But whether you can detect a power surge or not, they most certainly happen. And when they do, it’s important that you have the surge protector for computers and for all of your expensive electronic devices.

When WiFi Isn’t Enough: The Best Ethernet Cables for Gaming

In an increasingly technological age, the Internet has become essential for a multitude of things, including several forms of gaming. Whether it’s a multiplayer game or an online platform entirely, a fast, secure Internet connection is essential for those gamers whose focus is online.

But what happens when WiFi isn’t enough? If you’re concerned about congestion and high latency in your WiFi connection, here are some things you need to consider when choosing an Ethernet cable.

Category
All Ethernet cables are made up of 4 twisted pairs of wires, the twisting prevents interference. But when you’re searching for an Ethernet cable, you’re going to be awash in Cat5e cables, Cat6 cables, and even Cat6a cables. When considering which category, or cat, to choose from, it’s important to remember that Cat5e cables are the oldest of the bunch, while Cat6a cables are the newest and fastest. So if you’re looking for speed, security, and durability, a Cat6a cable is probably the way to go. But in a pinch, Cat5e or Cat6 bulk cables are still commonly used.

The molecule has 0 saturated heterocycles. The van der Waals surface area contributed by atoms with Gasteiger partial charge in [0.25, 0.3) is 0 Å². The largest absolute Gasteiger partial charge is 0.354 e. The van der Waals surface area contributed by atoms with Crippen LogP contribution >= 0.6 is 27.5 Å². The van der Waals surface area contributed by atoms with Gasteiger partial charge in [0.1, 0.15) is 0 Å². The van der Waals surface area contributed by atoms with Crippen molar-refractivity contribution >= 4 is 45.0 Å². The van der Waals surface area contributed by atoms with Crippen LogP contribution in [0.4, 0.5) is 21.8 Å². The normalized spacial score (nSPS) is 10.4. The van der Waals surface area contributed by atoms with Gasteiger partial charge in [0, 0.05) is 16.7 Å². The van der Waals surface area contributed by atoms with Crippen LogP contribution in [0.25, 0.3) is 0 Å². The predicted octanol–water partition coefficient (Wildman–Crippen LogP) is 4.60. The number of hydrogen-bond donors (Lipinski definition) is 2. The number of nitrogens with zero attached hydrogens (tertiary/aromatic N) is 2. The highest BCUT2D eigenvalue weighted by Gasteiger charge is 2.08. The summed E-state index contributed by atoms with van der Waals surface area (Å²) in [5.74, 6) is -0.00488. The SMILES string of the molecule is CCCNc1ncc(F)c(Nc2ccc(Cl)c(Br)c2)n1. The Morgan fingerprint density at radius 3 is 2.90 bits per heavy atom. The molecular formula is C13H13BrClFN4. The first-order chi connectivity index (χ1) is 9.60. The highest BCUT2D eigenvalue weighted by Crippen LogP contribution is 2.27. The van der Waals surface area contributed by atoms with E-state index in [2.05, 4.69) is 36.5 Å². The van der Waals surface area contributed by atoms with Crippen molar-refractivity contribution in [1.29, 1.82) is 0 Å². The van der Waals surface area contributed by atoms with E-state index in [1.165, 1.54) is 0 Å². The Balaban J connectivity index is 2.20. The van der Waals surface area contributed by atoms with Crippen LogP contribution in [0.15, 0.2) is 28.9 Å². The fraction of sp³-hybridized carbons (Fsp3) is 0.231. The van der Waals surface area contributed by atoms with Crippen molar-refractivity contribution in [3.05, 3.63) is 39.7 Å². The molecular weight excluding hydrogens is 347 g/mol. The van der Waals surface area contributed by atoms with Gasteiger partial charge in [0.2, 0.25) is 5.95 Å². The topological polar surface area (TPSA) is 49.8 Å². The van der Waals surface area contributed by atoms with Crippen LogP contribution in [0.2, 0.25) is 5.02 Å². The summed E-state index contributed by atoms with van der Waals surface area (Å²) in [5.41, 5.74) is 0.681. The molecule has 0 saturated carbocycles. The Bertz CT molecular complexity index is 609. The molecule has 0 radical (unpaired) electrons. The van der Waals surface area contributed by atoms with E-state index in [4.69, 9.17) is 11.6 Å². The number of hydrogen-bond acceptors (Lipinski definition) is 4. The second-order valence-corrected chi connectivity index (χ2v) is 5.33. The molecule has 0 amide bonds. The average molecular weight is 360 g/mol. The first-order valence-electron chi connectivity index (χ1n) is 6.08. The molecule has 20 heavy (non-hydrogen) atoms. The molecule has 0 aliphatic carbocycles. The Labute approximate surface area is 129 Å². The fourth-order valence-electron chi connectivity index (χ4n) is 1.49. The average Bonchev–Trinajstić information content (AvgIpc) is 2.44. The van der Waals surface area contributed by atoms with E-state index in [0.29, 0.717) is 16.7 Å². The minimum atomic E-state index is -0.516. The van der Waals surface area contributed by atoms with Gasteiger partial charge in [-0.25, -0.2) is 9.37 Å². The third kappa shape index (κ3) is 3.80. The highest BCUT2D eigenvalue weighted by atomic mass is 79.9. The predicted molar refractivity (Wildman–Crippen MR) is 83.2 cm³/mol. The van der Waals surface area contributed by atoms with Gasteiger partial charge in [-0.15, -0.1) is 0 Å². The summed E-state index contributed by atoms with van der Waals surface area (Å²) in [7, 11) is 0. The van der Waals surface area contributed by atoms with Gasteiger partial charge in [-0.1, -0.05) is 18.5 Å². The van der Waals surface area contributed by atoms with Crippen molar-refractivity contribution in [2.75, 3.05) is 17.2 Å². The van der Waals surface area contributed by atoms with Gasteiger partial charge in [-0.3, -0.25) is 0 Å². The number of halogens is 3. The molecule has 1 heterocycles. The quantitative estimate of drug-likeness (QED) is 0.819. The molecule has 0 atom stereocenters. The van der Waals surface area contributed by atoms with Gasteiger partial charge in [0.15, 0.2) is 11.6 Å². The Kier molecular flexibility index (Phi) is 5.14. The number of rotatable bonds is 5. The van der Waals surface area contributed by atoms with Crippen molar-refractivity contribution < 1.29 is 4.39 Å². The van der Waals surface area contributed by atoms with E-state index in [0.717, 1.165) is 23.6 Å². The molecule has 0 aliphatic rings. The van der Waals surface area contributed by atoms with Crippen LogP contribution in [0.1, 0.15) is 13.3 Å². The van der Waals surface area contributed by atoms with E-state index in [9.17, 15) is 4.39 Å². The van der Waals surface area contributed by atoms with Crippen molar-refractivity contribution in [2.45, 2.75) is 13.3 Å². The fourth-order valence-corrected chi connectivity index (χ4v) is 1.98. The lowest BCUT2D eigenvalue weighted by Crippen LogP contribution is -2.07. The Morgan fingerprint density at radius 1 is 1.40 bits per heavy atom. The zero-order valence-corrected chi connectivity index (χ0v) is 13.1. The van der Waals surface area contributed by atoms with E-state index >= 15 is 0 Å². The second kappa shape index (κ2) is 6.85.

Length
Your gaming center might not be right next to an Ethernet port. While that’s not ideal, it happens. And it’s an instance in which a 75 foot Ethernet cable is necessary. Your cable needs to be long enough to connect from your home Ethernet port, over any appliances that night be in the way, and into your computer’s Ethernet port. When in doubt, buy a longer cable. You might think a 10-foot cable is long enough, but sometimes it is safer to assume that a longer Ethernet cable is a better option.

Every Other Piece of Equipment
You can have the best, most durable Ethernet cable on the market, but it won’t mean squat unless your other gaming equipment is set up to handle an Ethernet connection. WiFi is pretty standard nowadays, which means some equipment might not even be built to handle an Ethernet connection. This is especially important to consider if you’re gaming from a laptop computer.